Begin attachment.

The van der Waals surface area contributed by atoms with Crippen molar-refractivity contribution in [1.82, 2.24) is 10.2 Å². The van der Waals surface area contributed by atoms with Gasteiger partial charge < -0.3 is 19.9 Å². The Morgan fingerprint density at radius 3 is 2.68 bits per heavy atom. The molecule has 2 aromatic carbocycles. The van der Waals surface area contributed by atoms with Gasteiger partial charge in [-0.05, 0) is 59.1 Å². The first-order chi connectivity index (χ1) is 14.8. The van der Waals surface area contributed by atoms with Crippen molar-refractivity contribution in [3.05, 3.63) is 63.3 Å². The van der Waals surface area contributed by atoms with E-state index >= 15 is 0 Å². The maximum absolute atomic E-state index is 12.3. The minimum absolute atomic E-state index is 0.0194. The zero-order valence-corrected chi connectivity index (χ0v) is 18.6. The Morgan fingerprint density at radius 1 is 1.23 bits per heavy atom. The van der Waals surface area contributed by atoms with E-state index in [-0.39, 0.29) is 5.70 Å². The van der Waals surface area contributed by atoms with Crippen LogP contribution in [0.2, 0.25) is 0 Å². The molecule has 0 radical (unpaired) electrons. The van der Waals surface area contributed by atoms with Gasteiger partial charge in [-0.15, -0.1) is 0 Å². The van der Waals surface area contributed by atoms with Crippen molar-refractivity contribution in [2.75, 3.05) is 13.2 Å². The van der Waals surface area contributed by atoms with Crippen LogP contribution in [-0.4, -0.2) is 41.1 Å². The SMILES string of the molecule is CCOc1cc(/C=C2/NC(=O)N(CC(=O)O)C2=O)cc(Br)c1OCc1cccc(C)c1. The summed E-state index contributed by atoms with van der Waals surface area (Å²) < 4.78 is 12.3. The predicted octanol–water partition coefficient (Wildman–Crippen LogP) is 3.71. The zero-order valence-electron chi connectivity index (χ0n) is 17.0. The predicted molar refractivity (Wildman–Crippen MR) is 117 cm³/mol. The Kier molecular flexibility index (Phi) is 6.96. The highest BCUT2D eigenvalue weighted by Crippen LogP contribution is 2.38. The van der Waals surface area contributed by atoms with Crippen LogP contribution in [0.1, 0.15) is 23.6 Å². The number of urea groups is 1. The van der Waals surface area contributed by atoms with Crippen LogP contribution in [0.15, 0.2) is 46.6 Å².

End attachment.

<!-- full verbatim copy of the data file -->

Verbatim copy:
The van der Waals surface area contributed by atoms with Crippen molar-refractivity contribution in [1.82, 2.24) is 10.2 Å². The van der Waals surface area contributed by atoms with Gasteiger partial charge < -0.3 is 19.9 Å². The Morgan fingerprint density at radius 3 is 2.68 bits per heavy atom. The molecule has 2 aromatic carbocycles. The van der Waals surface area contributed by atoms with Gasteiger partial charge in [-0.05, 0) is 59.1 Å². The first-order chi connectivity index (χ1) is 14.8. The van der Waals surface area contributed by atoms with Crippen molar-refractivity contribution in [3.05, 3.63) is 63.3 Å². The van der Waals surface area contributed by atoms with E-state index >= 15 is 0 Å². The maximum absolute atomic E-state index is 12.3. The minimum absolute atomic E-state index is 0.0194. The zero-order valence-corrected chi connectivity index (χ0v) is 18.6. The Morgan fingerprint density at radius 1 is 1.23 bits per heavy atom. The van der Waals surface area contributed by atoms with E-state index in [-0.39, 0.29) is 5.70 Å². The van der Waals surface area contributed by atoms with Crippen LogP contribution in [0.2, 0.25) is 0 Å². The molecule has 0 radical (unpaired) electrons. The van der Waals surface area contributed by atoms with Gasteiger partial charge in [-0.15, -0.1) is 0 Å². The van der Waals surface area contributed by atoms with Crippen molar-refractivity contribution in [2.75, 3.05) is 13.2 Å². The van der Waals surface area contributed by atoms with Crippen LogP contribution in [-0.4, -0.2) is 41.1 Å². The SMILES string of the molecule is CCOc1cc(/C=C2/NC(=O)N(CC(=O)O)C2=O)cc(Br)c1OCc1cccc(C)c1. The summed E-state index contributed by atoms with van der Waals surface area (Å²) < 4.78 is 12.3. The predicted octanol–water partition coefficient (Wildman–Crippen LogP) is 3.71. The zero-order valence-electron chi connectivity index (χ0n) is 17.0. The predicted molar refractivity (Wildman–Crippen MR) is 117 cm³/mol. The Kier molecular flexibility index (Phi) is 6.96. The highest BCUT2D eigenvalue weighted by Crippen LogP contribution is 2.38. The van der Waals surface area contributed by atoms with Crippen LogP contribution in [0.1, 0.15) is 23.6 Å². The number of urea groups is 1. The van der Waals surface area contributed by atoms with Crippen LogP contribution in [0.15, 0.2) is 46.6 Å².